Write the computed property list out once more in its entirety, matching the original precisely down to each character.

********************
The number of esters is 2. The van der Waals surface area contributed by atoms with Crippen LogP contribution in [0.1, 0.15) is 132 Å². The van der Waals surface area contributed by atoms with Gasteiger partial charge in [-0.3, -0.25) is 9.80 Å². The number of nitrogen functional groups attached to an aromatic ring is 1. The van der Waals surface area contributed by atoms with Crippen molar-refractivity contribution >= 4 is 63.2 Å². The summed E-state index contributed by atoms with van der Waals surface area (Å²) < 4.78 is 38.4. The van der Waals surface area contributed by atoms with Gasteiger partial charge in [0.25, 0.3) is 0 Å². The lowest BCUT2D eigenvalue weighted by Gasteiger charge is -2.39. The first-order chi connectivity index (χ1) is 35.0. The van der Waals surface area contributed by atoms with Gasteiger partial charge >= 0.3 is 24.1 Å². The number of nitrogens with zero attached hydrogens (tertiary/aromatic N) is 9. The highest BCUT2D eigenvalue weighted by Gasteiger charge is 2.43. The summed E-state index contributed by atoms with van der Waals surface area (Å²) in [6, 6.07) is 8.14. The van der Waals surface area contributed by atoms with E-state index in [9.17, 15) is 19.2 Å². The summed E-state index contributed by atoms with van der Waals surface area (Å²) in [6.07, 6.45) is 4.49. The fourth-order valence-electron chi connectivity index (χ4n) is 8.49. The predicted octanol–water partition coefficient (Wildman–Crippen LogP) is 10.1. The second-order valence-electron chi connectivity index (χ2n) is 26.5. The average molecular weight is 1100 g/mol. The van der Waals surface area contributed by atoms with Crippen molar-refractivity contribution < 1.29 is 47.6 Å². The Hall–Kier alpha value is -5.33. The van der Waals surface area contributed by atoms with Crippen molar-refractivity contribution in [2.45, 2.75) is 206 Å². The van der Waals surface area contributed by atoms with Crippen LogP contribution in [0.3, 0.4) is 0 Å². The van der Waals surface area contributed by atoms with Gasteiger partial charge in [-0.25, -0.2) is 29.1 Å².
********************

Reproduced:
The number of esters is 2. The van der Waals surface area contributed by atoms with Crippen LogP contribution in [0.1, 0.15) is 132 Å². The van der Waals surface area contributed by atoms with Gasteiger partial charge in [-0.3, -0.25) is 9.80 Å². The number of nitrogen functional groups attached to an aromatic ring is 1. The van der Waals surface area contributed by atoms with Crippen molar-refractivity contribution >= 4 is 63.2 Å². The summed E-state index contributed by atoms with van der Waals surface area (Å²) < 4.78 is 38.4. The van der Waals surface area contributed by atoms with Gasteiger partial charge in [0.25, 0.3) is 0 Å². The lowest BCUT2D eigenvalue weighted by Gasteiger charge is -2.39. The first-order chi connectivity index (χ1) is 35.0. The van der Waals surface area contributed by atoms with Gasteiger partial charge >= 0.3 is 24.1 Å². The number of nitrogens with zero attached hydrogens (tertiary/aromatic N) is 9. The highest BCUT2D eigenvalue weighted by Gasteiger charge is 2.43. The summed E-state index contributed by atoms with van der Waals surface area (Å²) in [6, 6.07) is 8.14. The van der Waals surface area contributed by atoms with E-state index in [9.17, 15) is 19.2 Å². The summed E-state index contributed by atoms with van der Waals surface area (Å²) in [6.07, 6.45) is 4.49. The fourth-order valence-electron chi connectivity index (χ4n) is 8.49. The predicted octanol–water partition coefficient (Wildman–Crippen LogP) is 10.1. The second-order valence-electron chi connectivity index (χ2n) is 26.5. The average molecular weight is 1100 g/mol. The van der Waals surface area contributed by atoms with Crippen molar-refractivity contribution < 1.29 is 47.6 Å². The Hall–Kier alpha value is -5.33. The van der Waals surface area contributed by atoms with Crippen molar-refractivity contribution in [2.45, 2.75) is 206 Å². The van der Waals surface area contributed by atoms with Crippen LogP contribution in [0.3, 0.4) is 0 Å². The van der Waals surface area contributed by atoms with Gasteiger partial charge in [-0.25, -0.2) is 29.1 Å².